Machine learning in accounting is changing how startups manage their finances. Learn how it could apply to your business.
October 2, 2020
The prospect of going through a financial audit is daunting, but comes with the territory of running a business, particularly when you raise venture capital to fund your business. In fact, a financial audit is a common requirement as part of the due diligence process for startups raising Series A and later stages of venture capital.
Preparing for an audit can be a time-intensive, stressful process; but it doesn’t have to be. It’s entirely possible to operate your business and manage your finances to be audit ready, meaning you’re always prepared if or when your business is asked to complete an audit.
There are several things startups can do to ensure they are well prepared for a financial audit. This article will outline the different types of financial audits startups may face, the scenarios which may trigger an audit, and outline helpful steps startups can take to ensure their business is audit ready. We’ve also included best practices should a financial audit be requested for your startup.
According to Investopedia, “a financial audit is an objective examination and evaluation of the financial reports or statements of an organization to make sure that the financial records are a fair and accurate representation of the transactions they claim to represent.”
There are three types of financial “audits” a startup may be required to complete:
A compilation requires an external CPA or auditor to compile and present the financial statements (Income Statement or Profit & Loss Statement, Cash Flow Statement and Balance Sheet) requested without any formal verification of the information presented. This is the simplest format of the three types of audits.
A review requires an external CPA or auditor to analyze the financial statements to ensure accuracy, and assure the information being presented does not require any significant updates or changes. It may also include some testing of internal controls and accounting processes. Generally speaking, a review provides a ‘middle-of-the-road’ CPA assurance.
An audit requires an external CPA firm or auditor to confirm accuracy of all the financial information presented, in addition to running tests of internal controls, examining source documents, corroborating with third parties, and more. This is the most extensive, and costly, type of audit that may be required of a startup business, and produces the highest level of CPA assurance for the investors or lenders that requested the audit.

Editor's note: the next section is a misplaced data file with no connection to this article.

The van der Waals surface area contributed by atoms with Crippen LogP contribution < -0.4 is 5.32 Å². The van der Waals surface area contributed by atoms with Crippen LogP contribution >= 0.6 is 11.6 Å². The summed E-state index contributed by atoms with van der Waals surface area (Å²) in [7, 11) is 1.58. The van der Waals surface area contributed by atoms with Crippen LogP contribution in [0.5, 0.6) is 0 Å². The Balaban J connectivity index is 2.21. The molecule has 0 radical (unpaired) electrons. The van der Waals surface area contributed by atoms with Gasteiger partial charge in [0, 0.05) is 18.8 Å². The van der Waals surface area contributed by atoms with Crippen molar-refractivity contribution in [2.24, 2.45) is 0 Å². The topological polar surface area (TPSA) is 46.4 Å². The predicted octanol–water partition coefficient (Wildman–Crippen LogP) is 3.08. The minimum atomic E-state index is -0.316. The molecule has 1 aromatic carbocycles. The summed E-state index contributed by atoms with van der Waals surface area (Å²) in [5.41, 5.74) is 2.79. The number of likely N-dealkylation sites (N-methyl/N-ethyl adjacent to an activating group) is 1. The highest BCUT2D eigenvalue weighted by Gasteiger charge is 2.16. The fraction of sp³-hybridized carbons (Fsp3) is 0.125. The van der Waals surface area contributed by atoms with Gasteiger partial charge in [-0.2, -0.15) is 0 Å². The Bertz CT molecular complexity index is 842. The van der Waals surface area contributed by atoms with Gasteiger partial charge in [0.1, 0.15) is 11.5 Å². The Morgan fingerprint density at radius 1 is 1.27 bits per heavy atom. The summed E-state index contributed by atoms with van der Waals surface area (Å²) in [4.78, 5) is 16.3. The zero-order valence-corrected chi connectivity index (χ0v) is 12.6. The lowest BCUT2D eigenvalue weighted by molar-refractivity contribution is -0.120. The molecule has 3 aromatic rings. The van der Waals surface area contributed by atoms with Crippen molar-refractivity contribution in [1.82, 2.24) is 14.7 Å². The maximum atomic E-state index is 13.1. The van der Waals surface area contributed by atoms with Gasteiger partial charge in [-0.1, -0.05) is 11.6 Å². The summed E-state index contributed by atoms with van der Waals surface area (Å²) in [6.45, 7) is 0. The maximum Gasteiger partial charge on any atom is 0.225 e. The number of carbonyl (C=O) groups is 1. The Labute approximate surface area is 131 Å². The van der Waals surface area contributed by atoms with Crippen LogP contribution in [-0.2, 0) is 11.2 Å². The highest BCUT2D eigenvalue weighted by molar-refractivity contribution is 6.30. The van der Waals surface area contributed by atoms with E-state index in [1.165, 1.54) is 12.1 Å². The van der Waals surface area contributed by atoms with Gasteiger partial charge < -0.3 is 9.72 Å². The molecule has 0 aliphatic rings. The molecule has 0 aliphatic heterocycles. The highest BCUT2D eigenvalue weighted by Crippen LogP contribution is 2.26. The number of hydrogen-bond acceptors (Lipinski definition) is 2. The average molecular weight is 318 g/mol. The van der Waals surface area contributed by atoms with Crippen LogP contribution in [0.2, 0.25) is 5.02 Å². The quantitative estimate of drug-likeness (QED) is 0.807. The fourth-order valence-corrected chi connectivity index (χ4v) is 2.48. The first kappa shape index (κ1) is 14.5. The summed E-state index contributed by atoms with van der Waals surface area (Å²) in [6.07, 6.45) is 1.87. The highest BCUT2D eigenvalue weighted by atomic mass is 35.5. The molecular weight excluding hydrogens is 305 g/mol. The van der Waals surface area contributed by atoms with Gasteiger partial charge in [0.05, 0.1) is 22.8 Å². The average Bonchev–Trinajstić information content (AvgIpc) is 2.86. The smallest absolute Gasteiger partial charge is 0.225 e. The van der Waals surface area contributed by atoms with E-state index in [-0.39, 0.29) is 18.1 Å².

Because startups are private companies they are not required to undergo the annual audit of financial statements required of public companies. That said, there are a number of scenarios that might require a startup to undergo an audit of its finances. These scenarios include:
Whether you’re preparing for your first audit or have been down this path before, below are five important steps you can take to ensure your startup business finances are audit-ready on an ongoing basis:
In order to get through a financial audit unscathed, it’s essential to keep all of your financial records, including receipts for purchases > $75. Before processing payment for any service provided to your business, request an itemized invoice; this applies to all vendor types, and hourly skilled workers of all kinds (developers, marketing professionals, etc.). Establish an email alias such as email@example.com to be used for all financial-related correspondence. This creates a simple channel for capturing important financial documents from across your organization and third-party vendors alike. Use this as your billing email address when making purchases on behalf of the business to ensure all receipts are captured. As a best practice, all receipts and invoices should be attached to the bill in your accounting software or ERP system for support documentation.
How long business owners should hold onto their financial records is often debated. Many business owners decide to store their financial documents indefinitely, choosing an accounting partner like Zeni that leverages the cloud to store your financial records in an organized manner. Startups should keep hold of all accounting records that document your business’ financial history. This will allow you to get through an audit with minimum stress, disruption, or business downtime.
It’s crucial to keep track of all your company’s financial information in a clear, organized manner. If your company’s financial data is riddled with errors or missing important details, it will be a challenge for you to find what you’re looking for when it’s needed. Neglecting to organize your business financials on an ongoing basis will force you and your team to spend a considerable amount of time during the audit revisiting details of past financial interactions -- which is not a good use of any business leaders’ time, nor does it send a positive signal to the external party who requested the audit in the first place.
A few helpful tips for keeping your financial records organized on an ongoing basis include:
This level of detailed organization is standard practice for startups who partner with Zeni to manage their business finances.
At the very least, your bookkeeping or accounting software should be updated and reconciled on a monthly basis. It’s prudent to never put off updating your accounts, or you’ll find that you need to rush to catch up or go through everything again when it’s time to have an audit, or even when you are in discussions with strategic partners, investors, and/or large enterprise customers. Rushing to update your books when a timely request arises results in sloppy mistakes that can cost money and deals.
See also: 8 Best Accounting Tools for Startups
Auditors will use generally accepted accounting principles (GAAP) as the benchmark to evaluate and compare your company’s finances (the same goes for investors, board members, and bankers). If you aren’t following GAAP standards, the audit process will require additional time to restate the financials in order to evaluate your business finances against a common set of standards .